Featured Front Page Opinion/Editorial Pop Culture Sports Spotlight Uncategorized

Pop Culture : Why Cosplay Geeks and Sports Fans Have More In Common Then You Think.


 

comicsalliance.com
comicsalliance.com

 

It’s interesting to me how sports culture and cosplay/geek culture have always been portrayed to be diametrically opposed to each other by popular culture. If you’re a sports fan, you’re automatically expected to not like comics, anime, and video games (unless they have John Madden on them).

For example, how many times has the sports guy/cheerleader with a secret hobby that might be considered nerdy been a plot device in the media?

The reverse is also true. Pop culture says a guy who is into hobbies that can be described as nerdy can’t possibly be a sports fan. There’s no good reason why though.

This artificial division between interests has caused some divisions among friends and families. Many fathers more inclined to sports often feel mystified by their child’s talk of Jedi, superheroes, and anything related to the cultural exports of Japan.

This confusion can skyrocket when the word “cosplay” is uttered. In the worst case scenario, parents go out of their way to “fix” their child. This isn’t limited to kids and parents though. Adults who feel more at home in the ComicCon scene can feel lost in an office water cooler discussion over BCS rankings.

Why do people think these two interests are mutually exclusive? Both sports fans have a lot more in common than culture would lead people to believe.

At the heart of many so-called geek hobbies is math and statistics. They may take the form of the stats of a tabletop game character, video game monster information, or the necessary measurements for a scale model of the Starship Enterprise.

What else has a lot of statistics and math? Sports!

ERA’s batting averages, average points per game, these things are all math and statistics just like any character statistic.

If math and stats are the heart of these hobbies, crazy lore is the skeleton. Some of the sports legends are weirder and occasionally even more nonsensical than anything you might read in a comic book. I include the Spiderman Clone Saga in that statement. The legendary “10 Cent Beer Night” in Cleveland sounds like something out of a fantasy novel when you think about it.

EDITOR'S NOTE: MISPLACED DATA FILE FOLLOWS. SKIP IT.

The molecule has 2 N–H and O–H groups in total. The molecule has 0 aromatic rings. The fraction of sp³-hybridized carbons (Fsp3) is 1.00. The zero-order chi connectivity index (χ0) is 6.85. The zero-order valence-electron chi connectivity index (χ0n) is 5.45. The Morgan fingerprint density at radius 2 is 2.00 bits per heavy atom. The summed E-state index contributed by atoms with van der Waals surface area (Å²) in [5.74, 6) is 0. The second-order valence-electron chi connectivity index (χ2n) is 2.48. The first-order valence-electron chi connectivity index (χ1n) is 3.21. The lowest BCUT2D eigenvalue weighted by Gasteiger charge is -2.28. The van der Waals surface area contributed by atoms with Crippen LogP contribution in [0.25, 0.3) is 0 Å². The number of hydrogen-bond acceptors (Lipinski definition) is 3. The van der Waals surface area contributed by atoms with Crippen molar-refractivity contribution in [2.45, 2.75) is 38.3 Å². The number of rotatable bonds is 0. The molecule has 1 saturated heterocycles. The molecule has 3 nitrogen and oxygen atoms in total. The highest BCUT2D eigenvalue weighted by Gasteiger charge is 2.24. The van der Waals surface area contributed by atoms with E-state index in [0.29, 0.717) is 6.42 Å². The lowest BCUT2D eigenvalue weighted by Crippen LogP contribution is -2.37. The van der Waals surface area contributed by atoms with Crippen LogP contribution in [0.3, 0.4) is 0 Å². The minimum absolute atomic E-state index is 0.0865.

Selling mass amounts of alcohol for pocket change at a baseball game doesn’t seem like something a person operating in their right mind would actually consider doing for obvious reasons.

Yet, it happened and much like the Clone Saga, everyone in charge ended up regretting it. There are also legendary curses like the Curse of the Billy Goat on the Chicago Cubs. When you get to the various college football teams, even the ones that are low ranked, you’d find a tapestry of lore that only the most hardcore sports fans know. It’s not much different from comics, video game, or anime trivia.

People on both sides criticize each other for their perceived strange habits even though they really aren’t that different. Is rushing to the computer to get the best players on a Fantasy Football team drafted really that much different from a midnight raid in World of Warcraft?

Is a man cave full of obscure sports memorabilia any different from a man cave full of fake swords from an anime? Not really. Is the guy at a November tailgate party shirtless in body paint any different from the guy dressed as Goku?

No. Heck, anyone going out shirtless in the average cold November is the most committed fan of anything.

The point is that we should get along. If you’re a parent who has learned that your kid is more interested in which Starfleet Captain is better than NFL rivalries, go with it, you might have fun. If you’re a Trekkie who has found yourself in an office full of sports fans, ask questions and dive in.

At the end of the day, we’re all friends who share a love of stats, crazy legends, and occasionally, an overabundance of alcohol.

 

 

Enhanced by Zemanta



Print Friendly, PDF & Email

Robert D. Cobb
Founder, Publisher and CEO of INSCMagazine. Works have appeared and featured in places such as Forbes, Huffington Post, ESPN and NBC Sports to name a few. Follow me on Twitter at @RobCobb_INSC, email me at [email protected]

Leave a Reply